The resistance shown by the Conservative Caucus only went so far. Their major push against the governor’s workforce bills lost steam after they were tied together with $50 million in tax credits for the Wentzville plant, in exchange for a $1 billion investment.

In the last week of session, with dozens of bills still left to debate and approve, Senate Republican leadership made clear they would stay on the issue until the caucus caved. That happened in hour 27 of the filibuster.

“Best I could tell, he batted 1.000,” Senate Majority Floor Leader Caleb Rowden, R-Columbia, said, of Parson’s success in getting his agenda passed.

He didn’t get everything, however.

Parson had implored the Missouri legislature to reform the low-income housing tax credit program, shut down by Greitens in 2017. But both chambers stood firm. The Missouri Senate wanted only to curtail the state’s match with federal funds while the House called for a hard cap of $123 million and the ability for the tax credit to be transferred.

“It was something I couldn’t get back through the Senate,” Rowden said, noting that opposition came from both Democrats and Republicans.

Even an hour before the session was to end, Parson said he thought there was a way forward. Ultimately, neither side budged and the fate of affordable housing was left uncertain. Parson has hinted that he would revive the program on his own authority.

While the Senate Conservatives filibustered, Democrats stayed mostly out of the limelight. Only in the last week, when they pushed against the sweeping abortion bill, did there seem to be an impasse. It was resolved in marathon negotiations between Democrats, the Senate Majority Caucus and Conservative Caucus.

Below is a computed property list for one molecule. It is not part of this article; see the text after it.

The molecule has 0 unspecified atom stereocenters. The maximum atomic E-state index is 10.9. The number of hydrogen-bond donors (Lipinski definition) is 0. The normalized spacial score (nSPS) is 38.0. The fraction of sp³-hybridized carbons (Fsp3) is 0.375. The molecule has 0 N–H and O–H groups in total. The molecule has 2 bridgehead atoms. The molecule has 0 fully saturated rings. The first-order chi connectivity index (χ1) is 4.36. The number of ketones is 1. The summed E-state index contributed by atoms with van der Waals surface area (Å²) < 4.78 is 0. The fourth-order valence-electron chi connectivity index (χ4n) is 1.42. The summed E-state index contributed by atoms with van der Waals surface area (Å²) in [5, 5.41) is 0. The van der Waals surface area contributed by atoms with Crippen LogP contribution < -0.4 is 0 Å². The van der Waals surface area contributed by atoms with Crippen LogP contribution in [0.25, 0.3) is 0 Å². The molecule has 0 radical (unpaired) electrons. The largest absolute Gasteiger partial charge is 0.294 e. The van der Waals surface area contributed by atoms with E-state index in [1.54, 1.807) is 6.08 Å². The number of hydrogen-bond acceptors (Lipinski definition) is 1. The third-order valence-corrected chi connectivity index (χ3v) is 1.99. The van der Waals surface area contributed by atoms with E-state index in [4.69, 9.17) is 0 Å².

“The reality is the Republicans were going to shove this bill down our throat no matter what, the only question was going to be whether we could get some of the bad provisions out the bill,” state Sen. Scott Sifton, D-Affton, told reporters.

Senate Minority Leader Gina Walsh conceded Parson got much of his agenda, but noted she largely agreed with his emphasis on job creation and infrastructure.

“I think how it was a year ago, “ Walsh, D-Bellefontaine Neighbors, said. “So it was kind of pleasant that you have someone you could sit and talk to and work with. Not necessarily always agree, but the work atmosphere around here was a lot better than what it was a year ago.”

Though Parson was able to get a majority of his goals, the divide among Senate Republicans won’t go away any time soon. Conservative state Sen. Bill Eigel has said he will work to grow the Caucus through coming elections.

“Ultimately, I think we were able to serve as the conscience of the (Senate Republican) caucus,” Eigel, R-Weldon Spring, said. “I think we will continue those conversations from this year as we move into next year.”

When asked, Onder said he believed Parson was “a conservative.”

“You can be under the same ideological banner but see a given issue in a different way,” he said.